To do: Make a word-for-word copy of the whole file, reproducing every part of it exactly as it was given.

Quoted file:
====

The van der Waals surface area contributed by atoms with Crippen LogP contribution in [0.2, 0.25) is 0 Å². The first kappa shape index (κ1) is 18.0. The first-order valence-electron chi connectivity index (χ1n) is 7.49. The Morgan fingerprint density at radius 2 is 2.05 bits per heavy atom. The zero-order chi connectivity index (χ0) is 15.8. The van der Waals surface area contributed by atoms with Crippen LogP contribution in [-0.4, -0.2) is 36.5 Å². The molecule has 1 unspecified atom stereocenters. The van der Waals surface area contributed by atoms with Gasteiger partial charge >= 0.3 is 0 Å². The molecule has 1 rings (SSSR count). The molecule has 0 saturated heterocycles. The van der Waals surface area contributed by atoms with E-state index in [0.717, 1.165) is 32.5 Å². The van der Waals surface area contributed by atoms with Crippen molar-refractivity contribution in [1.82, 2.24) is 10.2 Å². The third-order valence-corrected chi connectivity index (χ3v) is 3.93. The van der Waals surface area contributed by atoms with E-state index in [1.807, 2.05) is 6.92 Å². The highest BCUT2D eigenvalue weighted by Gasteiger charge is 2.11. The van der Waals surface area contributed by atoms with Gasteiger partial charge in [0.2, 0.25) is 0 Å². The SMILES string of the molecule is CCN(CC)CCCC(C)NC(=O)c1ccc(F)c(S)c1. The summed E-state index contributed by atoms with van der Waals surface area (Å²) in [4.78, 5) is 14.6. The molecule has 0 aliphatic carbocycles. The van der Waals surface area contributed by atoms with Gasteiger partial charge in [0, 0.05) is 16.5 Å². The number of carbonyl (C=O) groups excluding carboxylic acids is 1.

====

The van der Waals surface area contributed by atoms with Crippen LogP contribution in [0.2, 0.25) is 0 Å². The first kappa shape index (κ1) is 18.0. The first-order valence-electron chi connectivity index (χ1n) is 7.49. The Morgan fingerprint density at radius 2 is 2.05 bits per heavy atom. The zero-order chi connectivity index (χ0) is 15.8. The van der Waals surface area contributed by atoms with Crippen LogP contribution in [-0.4, -0.2) is 36.5 Å². The molecule has 1 unspecified atom stereocenters. The van der Waals surface area contributed by atoms with Gasteiger partial charge >= 0.3 is 0 Å². The molecule has 1 rings (SSSR count). The molecule has 0 saturated heterocycles. The van der Waals surface area contributed by atoms with E-state index in [0.717, 1.165) is 32.5 Å². The van der Waals surface area contributed by atoms with Crippen molar-refractivity contribution in [1.82, 2.24) is 10.2 Å². The third-order valence-corrected chi connectivity index (χ3v) is 3.93. The van der Waals surface area contributed by atoms with E-state index in [1.807, 2.05) is 6.92 Å². The highest BCUT2D eigenvalue weighted by Gasteiger charge is 2.11. The van der Waals surface area contributed by atoms with Gasteiger partial charge in [0.2, 0.25) is 0 Å². The SMILES string of the molecule is CCN(CC)CCCC(C)NC(=O)c1ccc(F)c(S)c1. The summed E-state index contributed by atoms with van der Waals surface area (Å²) in [4.78, 5) is 14.6. The molecule has 0 aliphatic carbocycles. The van der Waals surface area contributed by atoms with Gasteiger partial charge in [0, 0.05) is 16.5 Å². The number of carbonyl (C=O) groups excluding carboxylic acids is 1.